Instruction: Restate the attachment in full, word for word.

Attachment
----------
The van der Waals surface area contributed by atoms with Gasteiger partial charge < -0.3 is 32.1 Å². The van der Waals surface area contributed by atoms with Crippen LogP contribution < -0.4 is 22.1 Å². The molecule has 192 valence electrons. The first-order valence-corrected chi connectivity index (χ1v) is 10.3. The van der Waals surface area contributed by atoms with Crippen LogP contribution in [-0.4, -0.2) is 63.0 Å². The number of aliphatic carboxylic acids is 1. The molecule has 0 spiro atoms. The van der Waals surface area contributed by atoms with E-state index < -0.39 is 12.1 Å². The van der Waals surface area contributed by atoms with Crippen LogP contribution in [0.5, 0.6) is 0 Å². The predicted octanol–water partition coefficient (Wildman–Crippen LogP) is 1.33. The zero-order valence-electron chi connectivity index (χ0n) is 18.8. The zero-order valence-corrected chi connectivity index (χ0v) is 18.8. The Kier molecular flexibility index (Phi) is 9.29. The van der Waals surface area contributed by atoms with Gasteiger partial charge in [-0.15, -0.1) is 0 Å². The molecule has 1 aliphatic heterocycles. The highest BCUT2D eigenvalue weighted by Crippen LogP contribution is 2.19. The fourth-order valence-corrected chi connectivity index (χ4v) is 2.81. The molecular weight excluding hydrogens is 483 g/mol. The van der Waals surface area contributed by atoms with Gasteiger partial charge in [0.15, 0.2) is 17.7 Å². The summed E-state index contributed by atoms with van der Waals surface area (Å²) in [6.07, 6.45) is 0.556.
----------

The van der Waals surface area contributed by atoms with Gasteiger partial charge < -0.3 is 32.1 Å². The van der Waals surface area contributed by atoms with Crippen LogP contribution < -0.4 is 22.1 Å². The molecule has 192 valence electrons. The first-order valence-corrected chi connectivity index (χ1v) is 10.3. The van der Waals surface area contributed by atoms with Crippen LogP contribution in [-0.4, -0.2) is 63.0 Å². The number of aliphatic carboxylic acids is 1. The molecule has 0 spiro atoms. The van der Waals surface area contributed by atoms with E-state index < -0.39 is 12.1 Å². The van der Waals surface area contributed by atoms with Crippen LogP contribution in [0.5, 0.6) is 0 Å². The predicted octanol–water partition coefficient (Wildman–Crippen LogP) is 1.33. The zero-order valence-electron chi connectivity index (χ0n) is 18.8. The zero-order valence-corrected chi connectivity index (χ0v) is 18.8. The Kier molecular flexibility index (Phi) is 9.29. The van der Waals surface area contributed by atoms with Gasteiger partial charge in [-0.15, -0.1) is 0 Å². The molecule has 1 aliphatic heterocycles. The highest BCUT2D eigenvalue weighted by Crippen LogP contribution is 2.19. The fourth-order valence-corrected chi connectivity index (χ4v) is 2.81. The molecular weight excluding hydrogens is 483 g/mol. The van der Waals surface area contributed by atoms with Gasteiger partial charge in [0.15, 0.2) is 17.7 Å². The summed E-state index contributed by atoms with van der Waals surface area (Å²) in [6.07, 6.45) is 0.556.